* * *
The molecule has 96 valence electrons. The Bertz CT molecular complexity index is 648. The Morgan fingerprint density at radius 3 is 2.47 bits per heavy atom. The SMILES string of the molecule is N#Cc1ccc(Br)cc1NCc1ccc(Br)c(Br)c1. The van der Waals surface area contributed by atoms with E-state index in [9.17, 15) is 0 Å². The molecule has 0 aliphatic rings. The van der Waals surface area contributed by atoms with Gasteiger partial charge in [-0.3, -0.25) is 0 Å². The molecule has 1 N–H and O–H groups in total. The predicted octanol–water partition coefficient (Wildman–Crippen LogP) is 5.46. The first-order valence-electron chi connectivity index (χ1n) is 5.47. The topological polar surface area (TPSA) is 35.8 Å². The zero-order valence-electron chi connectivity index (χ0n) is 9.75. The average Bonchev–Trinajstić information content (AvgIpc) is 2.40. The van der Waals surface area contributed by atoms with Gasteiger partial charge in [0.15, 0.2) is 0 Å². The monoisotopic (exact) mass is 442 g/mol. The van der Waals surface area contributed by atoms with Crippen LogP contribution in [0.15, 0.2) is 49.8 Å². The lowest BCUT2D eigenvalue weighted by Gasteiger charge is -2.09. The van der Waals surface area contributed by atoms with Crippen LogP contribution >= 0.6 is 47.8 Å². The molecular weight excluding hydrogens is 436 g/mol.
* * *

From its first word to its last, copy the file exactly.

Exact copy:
The molecule has 96 valence electrons. The Bertz CT molecular complexity index is 648. The Morgan fingerprint density at radius 3 is 2.47 bits per heavy atom. The SMILES string of the molecule is N#Cc1ccc(Br)cc1NCc1ccc(Br)c(Br)c1. The van der Waals surface area contributed by atoms with E-state index in [9.17, 15) is 0 Å². The molecule has 0 aliphatic rings. The van der Waals surface area contributed by atoms with Gasteiger partial charge in [-0.3, -0.25) is 0 Å². The molecule has 1 N–H and O–H groups in total. The predicted octanol–water partition coefficient (Wildman–Crippen LogP) is 5.46. The first-order valence-electron chi connectivity index (χ1n) is 5.47. The topological polar surface area (TPSA) is 35.8 Å². The zero-order valence-electron chi connectivity index (χ0n) is 9.75. The average Bonchev–Trinajstić information content (AvgIpc) is 2.40. The van der Waals surface area contributed by atoms with Gasteiger partial charge in [0.15, 0.2) is 0 Å². The monoisotopic (exact) mass is 442 g/mol. The van der Waals surface area contributed by atoms with Crippen LogP contribution in [0.15, 0.2) is 49.8 Å². The lowest BCUT2D eigenvalue weighted by Gasteiger charge is -2.09. The van der Waals surface area contributed by atoms with Crippen LogP contribution >= 0.6 is 47.8 Å². The molecular weight excluding hydrogens is 436 g/mol.